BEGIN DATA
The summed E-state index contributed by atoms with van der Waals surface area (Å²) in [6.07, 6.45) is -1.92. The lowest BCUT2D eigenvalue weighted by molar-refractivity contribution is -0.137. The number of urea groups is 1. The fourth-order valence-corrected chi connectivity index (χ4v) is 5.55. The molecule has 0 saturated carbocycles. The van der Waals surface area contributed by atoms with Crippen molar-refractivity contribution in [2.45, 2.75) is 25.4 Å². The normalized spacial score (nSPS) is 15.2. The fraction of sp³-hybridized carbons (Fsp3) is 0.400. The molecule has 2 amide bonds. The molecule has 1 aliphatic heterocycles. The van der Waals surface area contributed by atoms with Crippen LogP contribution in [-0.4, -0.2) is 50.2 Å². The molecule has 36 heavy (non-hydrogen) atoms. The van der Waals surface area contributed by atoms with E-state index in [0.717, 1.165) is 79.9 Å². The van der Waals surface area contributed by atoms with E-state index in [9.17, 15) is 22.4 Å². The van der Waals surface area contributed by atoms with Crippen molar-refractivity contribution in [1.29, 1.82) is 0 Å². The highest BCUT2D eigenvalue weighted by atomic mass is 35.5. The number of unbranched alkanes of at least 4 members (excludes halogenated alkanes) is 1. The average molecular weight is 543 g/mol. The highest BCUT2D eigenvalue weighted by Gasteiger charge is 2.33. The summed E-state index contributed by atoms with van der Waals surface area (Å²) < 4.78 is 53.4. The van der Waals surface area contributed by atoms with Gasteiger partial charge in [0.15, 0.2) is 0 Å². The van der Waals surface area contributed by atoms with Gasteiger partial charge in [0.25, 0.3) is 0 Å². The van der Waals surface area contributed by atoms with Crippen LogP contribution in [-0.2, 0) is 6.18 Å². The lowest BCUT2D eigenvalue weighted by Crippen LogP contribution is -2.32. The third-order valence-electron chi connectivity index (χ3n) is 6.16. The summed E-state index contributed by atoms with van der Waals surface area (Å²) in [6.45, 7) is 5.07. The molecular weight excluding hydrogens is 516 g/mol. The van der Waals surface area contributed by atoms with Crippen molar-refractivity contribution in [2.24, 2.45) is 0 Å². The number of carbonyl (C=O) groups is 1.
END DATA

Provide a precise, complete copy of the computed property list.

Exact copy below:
The summed E-state index contributed by atoms with van der Waals surface area (Å²) in [6.07, 6.45) is -1.92. The lowest BCUT2D eigenvalue weighted by molar-refractivity contribution is -0.137. The number of urea groups is 1. The fourth-order valence-corrected chi connectivity index (χ4v) is 5.55. The molecule has 0 saturated carbocycles. The van der Waals surface area contributed by atoms with Crippen molar-refractivity contribution in [2.45, 2.75) is 25.4 Å². The normalized spacial score (nSPS) is 15.2. The fraction of sp³-hybridized carbons (Fsp3) is 0.400. The molecule has 2 amide bonds. The molecule has 1 aliphatic heterocycles. The van der Waals surface area contributed by atoms with Crippen LogP contribution in [-0.4, -0.2) is 50.2 Å². The molecule has 36 heavy (non-hydrogen) atoms. The van der Waals surface area contributed by atoms with E-state index in [0.717, 1.165) is 79.9 Å². The van der Waals surface area contributed by atoms with E-state index in [9.17, 15) is 22.4 Å². The van der Waals surface area contributed by atoms with Crippen molar-refractivity contribution in [1.29, 1.82) is 0 Å². The highest BCUT2D eigenvalue weighted by atomic mass is 35.5. The number of unbranched alkanes of at least 4 members (excludes halogenated alkanes) is 1. The average molecular weight is 543 g/mol. The highest BCUT2D eigenvalue weighted by Gasteiger charge is 2.33. The summed E-state index contributed by atoms with van der Waals surface area (Å²) < 4.78 is 53.4. The van der Waals surface area contributed by atoms with Gasteiger partial charge in [0.15, 0.2) is 0 Å². The van der Waals surface area contributed by atoms with Gasteiger partial charge in [0.25, 0.3) is 0 Å². The van der Waals surface area contributed by atoms with Crippen LogP contribution in [-0.2, 0) is 6.18 Å². The lowest BCUT2D eigenvalue weighted by Crippen LogP contribution is -2.32. The third-order valence-electron chi connectivity index (χ3n) is 6.16. The summed E-state index contributed by atoms with van der Waals surface area (Å²) in [6.45, 7) is 5.07. The molecular weight excluding hydrogens is 516 g/mol. The van der Waals surface area contributed by atoms with Crippen molar-refractivity contribution in [2.24, 2.45) is 0 Å². The number of carbonyl (C=O) groups is 1.